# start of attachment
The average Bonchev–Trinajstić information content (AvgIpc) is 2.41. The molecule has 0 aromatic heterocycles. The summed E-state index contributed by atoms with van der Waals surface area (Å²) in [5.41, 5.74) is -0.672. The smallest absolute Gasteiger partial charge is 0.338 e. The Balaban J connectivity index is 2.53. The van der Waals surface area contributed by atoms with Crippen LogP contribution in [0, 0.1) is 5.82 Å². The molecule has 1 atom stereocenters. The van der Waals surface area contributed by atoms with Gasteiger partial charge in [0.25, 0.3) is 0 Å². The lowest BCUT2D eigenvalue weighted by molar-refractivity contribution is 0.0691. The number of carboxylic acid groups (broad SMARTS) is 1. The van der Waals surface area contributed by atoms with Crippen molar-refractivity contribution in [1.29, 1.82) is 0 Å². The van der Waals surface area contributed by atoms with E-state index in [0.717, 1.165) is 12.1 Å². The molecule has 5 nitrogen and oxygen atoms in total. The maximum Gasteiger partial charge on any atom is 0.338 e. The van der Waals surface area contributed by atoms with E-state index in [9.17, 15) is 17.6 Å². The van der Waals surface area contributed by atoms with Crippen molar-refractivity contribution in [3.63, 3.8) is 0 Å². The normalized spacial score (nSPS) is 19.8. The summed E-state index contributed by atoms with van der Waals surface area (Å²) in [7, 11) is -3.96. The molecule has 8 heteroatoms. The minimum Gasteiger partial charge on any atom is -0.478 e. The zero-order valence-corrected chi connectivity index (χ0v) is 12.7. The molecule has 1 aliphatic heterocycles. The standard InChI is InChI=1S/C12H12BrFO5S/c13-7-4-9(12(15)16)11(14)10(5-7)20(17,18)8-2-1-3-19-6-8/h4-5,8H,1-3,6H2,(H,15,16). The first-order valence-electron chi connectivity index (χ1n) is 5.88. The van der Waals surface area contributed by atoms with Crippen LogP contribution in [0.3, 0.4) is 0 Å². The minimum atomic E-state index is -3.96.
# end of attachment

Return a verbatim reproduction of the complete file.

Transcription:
The average Bonchev–Trinajstić information content (AvgIpc) is 2.41. The molecule has 0 aromatic heterocycles. The summed E-state index contributed by atoms with van der Waals surface area (Å²) in [5.41, 5.74) is -0.672. The smallest absolute Gasteiger partial charge is 0.338 e. The Balaban J connectivity index is 2.53. The van der Waals surface area contributed by atoms with Crippen LogP contribution in [0, 0.1) is 5.82 Å². The molecule has 1 atom stereocenters. The van der Waals surface area contributed by atoms with Gasteiger partial charge in [0.25, 0.3) is 0 Å². The lowest BCUT2D eigenvalue weighted by molar-refractivity contribution is 0.0691. The number of carboxylic acid groups (broad SMARTS) is 1. The van der Waals surface area contributed by atoms with Crippen molar-refractivity contribution in [1.29, 1.82) is 0 Å². The van der Waals surface area contributed by atoms with E-state index in [0.717, 1.165) is 12.1 Å². The molecule has 5 nitrogen and oxygen atoms in total. The maximum Gasteiger partial charge on any atom is 0.338 e. The van der Waals surface area contributed by atoms with E-state index in [9.17, 15) is 17.6 Å². The van der Waals surface area contributed by atoms with Crippen molar-refractivity contribution in [3.63, 3.8) is 0 Å². The normalized spacial score (nSPS) is 19.8. The summed E-state index contributed by atoms with van der Waals surface area (Å²) in [7, 11) is -3.96. The molecule has 8 heteroatoms. The minimum Gasteiger partial charge on any atom is -0.478 e. The zero-order valence-corrected chi connectivity index (χ0v) is 12.7. The molecule has 1 aliphatic heterocycles. The standard InChI is InChI=1S/C12H12BrFO5S/c13-7-4-9(12(15)16)11(14)10(5-7)20(17,18)8-2-1-3-19-6-8/h4-5,8H,1-3,6H2,(H,15,16). The first-order valence-electron chi connectivity index (χ1n) is 5.88. The van der Waals surface area contributed by atoms with Crippen LogP contribution in [0.3, 0.4) is 0 Å². The minimum atomic E-state index is -3.96.